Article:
3. Building the candidate pool

Building a recruiting pipeline begins with identifying how many new producers need to be hired. Top firms begin with a target number of hires and then develop smaller steps that support the achievement of the target. For example, most firms typically interview five to 10 candidates for each producer they ultimately hire. To ensure a quality pool of candidates, they build a pipeline at least five to 10 times their hiring target. Firms reported that expanding their pool of candidates has allowed them to be more selective in their hiring decisions, leading to higher levels of success.

Successful firms report looking for leads in as many places as possible, including a strong internal referral pipeline, working through “centers of influence” such as carriers, local trade partners, etc.. Additionally, 41% of firms use social media as a recruiting tool.

4. Elevating the ability to select winners

Top-performing agencies have a systematic producer selection process, typically focused on interviews, testing, reference checks, internships and other tactics, and finally, selling the opportunity to the candidate.

As with all elements of producer recruiting and development, it’s good practice to designate one person to be responsible for the selection process. This is typically a human resources employee, which ensures timely and consistent communication with the candidate.

5. Maximizing success for those hired

Once a promising candidate is hired, the firm is responsible for providing them with the necessary training and development. Specialization is a growing trend; producers with a specialty have a higher success rate than those who do not. The most successful firms in the study require a higher percentage of their producers to specialize; nearly half of their commercial producers and more than a third of benefits producers are required to specialize.

Team selling is a move away from the old-school technique of selling by individual producers. Team selling helps disseminate knowledge and provides for smoother succession of client relationships when the current generation retires.

Mentoring is another key element, with more than half (55%) of all producers in the supplemental survey mentored, and 57% of producers in commercial lines being mentored. Mentoring is typically provided by senior producers and sales leaders, with 40% of firms providing compensation for mentoring. Technical training, sales training and other resources such as lead generation assistance can also be helpful.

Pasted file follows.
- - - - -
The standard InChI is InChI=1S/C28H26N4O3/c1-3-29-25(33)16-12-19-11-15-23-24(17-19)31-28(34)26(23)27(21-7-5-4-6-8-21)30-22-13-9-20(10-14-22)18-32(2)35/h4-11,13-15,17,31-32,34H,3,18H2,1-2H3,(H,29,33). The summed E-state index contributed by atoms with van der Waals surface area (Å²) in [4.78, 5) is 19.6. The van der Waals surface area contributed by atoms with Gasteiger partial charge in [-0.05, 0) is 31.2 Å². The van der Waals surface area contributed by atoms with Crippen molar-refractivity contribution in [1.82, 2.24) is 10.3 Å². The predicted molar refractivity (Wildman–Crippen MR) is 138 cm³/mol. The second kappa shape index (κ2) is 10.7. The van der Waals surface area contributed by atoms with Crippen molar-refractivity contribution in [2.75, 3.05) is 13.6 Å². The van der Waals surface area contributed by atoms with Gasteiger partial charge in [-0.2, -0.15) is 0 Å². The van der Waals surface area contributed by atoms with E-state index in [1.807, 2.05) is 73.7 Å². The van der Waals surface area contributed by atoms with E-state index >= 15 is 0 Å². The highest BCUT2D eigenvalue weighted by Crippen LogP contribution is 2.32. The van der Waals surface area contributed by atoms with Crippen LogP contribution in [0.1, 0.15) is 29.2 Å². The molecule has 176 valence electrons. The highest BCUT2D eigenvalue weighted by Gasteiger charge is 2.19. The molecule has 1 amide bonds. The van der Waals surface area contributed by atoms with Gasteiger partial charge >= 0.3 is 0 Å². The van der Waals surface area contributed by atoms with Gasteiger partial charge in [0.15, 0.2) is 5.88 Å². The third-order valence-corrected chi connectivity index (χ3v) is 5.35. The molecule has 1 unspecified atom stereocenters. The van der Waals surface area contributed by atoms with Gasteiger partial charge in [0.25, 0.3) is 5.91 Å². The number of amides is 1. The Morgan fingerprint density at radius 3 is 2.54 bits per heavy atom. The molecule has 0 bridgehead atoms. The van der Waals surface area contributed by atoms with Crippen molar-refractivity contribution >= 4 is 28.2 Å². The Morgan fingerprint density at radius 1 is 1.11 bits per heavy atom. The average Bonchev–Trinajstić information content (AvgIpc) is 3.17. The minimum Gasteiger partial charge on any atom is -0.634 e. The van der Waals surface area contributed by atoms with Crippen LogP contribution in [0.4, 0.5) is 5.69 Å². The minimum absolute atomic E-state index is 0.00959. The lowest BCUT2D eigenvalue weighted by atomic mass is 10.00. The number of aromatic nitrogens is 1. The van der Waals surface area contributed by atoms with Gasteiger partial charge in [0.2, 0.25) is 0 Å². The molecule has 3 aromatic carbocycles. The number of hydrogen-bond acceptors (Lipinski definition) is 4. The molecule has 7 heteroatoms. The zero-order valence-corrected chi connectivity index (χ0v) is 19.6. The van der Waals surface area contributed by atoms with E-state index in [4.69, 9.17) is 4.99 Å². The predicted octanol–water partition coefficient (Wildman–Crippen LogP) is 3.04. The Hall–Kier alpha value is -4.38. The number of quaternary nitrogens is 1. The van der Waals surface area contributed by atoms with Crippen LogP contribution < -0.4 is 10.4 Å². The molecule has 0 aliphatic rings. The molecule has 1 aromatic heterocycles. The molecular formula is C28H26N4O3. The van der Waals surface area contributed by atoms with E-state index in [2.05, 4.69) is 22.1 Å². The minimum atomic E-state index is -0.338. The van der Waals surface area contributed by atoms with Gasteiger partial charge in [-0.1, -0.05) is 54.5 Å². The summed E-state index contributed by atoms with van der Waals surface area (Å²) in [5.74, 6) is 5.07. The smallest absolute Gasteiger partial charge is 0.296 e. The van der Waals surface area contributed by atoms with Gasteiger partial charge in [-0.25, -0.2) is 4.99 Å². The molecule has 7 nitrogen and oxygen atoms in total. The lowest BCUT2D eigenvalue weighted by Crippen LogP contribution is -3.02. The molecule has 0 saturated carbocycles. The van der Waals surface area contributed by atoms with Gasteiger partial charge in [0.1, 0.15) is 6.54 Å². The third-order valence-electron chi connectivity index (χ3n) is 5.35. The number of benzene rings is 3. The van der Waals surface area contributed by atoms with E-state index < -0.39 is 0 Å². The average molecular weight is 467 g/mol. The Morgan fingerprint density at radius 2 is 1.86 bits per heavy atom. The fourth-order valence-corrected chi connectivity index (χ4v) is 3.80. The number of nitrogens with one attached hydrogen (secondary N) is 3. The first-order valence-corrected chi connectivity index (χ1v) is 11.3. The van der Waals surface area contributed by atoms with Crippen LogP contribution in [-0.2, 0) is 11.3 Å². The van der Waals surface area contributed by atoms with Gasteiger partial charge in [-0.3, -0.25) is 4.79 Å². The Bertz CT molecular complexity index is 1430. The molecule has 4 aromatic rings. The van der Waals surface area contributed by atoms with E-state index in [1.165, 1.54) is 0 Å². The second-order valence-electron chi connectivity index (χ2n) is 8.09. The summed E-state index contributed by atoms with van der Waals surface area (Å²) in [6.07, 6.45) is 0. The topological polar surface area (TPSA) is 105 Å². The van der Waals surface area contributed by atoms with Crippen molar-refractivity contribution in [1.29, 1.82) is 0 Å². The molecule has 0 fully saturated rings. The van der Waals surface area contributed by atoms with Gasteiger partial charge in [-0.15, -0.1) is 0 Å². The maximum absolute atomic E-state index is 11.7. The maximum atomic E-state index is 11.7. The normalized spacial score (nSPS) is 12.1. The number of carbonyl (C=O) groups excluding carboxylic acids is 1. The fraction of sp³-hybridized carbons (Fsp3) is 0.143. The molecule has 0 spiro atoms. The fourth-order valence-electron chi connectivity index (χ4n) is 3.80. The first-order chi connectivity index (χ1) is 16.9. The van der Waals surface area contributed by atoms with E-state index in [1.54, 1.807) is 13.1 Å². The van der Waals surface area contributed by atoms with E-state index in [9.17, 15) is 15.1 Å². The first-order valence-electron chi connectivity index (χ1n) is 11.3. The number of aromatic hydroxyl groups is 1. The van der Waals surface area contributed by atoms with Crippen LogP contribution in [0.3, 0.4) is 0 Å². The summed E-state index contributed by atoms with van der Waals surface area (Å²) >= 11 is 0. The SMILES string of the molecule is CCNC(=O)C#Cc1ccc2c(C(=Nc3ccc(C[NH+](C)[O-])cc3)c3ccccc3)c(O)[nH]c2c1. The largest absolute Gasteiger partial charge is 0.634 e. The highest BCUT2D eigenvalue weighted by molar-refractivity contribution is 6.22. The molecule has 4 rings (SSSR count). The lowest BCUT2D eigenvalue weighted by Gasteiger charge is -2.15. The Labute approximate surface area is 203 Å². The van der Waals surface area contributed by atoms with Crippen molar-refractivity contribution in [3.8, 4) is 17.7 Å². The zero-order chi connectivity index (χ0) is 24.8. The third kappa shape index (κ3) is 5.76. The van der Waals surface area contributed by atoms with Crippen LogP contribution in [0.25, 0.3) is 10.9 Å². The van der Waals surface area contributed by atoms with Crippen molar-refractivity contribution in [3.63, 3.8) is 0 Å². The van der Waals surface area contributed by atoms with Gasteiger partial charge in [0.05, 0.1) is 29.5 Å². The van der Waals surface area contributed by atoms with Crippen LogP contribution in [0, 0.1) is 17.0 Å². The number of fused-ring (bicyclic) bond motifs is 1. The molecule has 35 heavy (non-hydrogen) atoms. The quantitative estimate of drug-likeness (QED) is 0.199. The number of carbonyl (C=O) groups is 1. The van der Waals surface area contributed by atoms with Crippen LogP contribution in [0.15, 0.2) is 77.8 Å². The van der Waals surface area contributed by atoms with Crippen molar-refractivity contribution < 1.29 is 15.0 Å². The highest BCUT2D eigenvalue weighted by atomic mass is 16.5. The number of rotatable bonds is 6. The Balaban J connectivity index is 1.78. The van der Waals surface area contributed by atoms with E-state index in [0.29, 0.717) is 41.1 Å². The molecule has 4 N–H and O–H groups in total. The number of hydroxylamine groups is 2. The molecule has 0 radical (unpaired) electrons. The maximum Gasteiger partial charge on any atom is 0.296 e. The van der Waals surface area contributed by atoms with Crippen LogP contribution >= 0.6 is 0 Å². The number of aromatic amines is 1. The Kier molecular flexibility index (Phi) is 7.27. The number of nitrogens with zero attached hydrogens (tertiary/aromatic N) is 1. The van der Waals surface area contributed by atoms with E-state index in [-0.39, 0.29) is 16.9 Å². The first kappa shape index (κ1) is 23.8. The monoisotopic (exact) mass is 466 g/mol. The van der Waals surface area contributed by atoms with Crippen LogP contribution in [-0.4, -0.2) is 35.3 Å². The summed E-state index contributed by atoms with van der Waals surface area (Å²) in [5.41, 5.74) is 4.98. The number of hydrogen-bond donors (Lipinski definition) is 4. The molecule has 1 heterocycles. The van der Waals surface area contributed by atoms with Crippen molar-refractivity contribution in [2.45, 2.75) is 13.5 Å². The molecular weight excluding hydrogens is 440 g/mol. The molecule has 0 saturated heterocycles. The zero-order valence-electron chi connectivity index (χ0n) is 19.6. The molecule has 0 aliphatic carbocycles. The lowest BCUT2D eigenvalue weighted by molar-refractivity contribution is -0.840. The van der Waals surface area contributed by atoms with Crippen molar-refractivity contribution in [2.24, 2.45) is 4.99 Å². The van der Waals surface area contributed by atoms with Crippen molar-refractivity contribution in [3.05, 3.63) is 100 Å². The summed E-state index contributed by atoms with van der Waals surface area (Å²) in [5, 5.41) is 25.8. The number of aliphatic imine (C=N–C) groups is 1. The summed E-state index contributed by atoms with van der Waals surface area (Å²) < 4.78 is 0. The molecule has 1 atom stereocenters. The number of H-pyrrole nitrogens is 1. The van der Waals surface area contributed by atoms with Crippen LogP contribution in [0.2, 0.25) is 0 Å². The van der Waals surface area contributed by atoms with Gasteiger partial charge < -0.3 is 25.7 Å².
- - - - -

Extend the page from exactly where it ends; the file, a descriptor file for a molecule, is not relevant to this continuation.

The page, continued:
6. Owning and leading the strategy

Reagan identified four key business practices to elevating and owning the recruiting and hiring process:

  • Elevating and promoting producer recruiting and development
  • Ensuring real leadership for producer recruiting and development
  • Investing the necessary time, capital and resources
  • Practicing accountability

A solid first step in this process is to identify and visibly support one person as the producer recruiting and development leader. This doesn’t have to be the agency president or CEO; it could be an HR leader, branch leader, sales manager, COO, or anyone with the authority to oversee and execute the plan.

When it comes to capital investment in recruiting, leading firms must be willing to have 1.5% to 2.5% of revenues tied up in unvalidated producer payroll alone at any given point.

Finally, creating accountability around recruitment involves documenting key tasks and responsibilities, meeting regularly to discuss the strategy, tying compensation to success, sharing the strategy across the organization and refining the process as needed.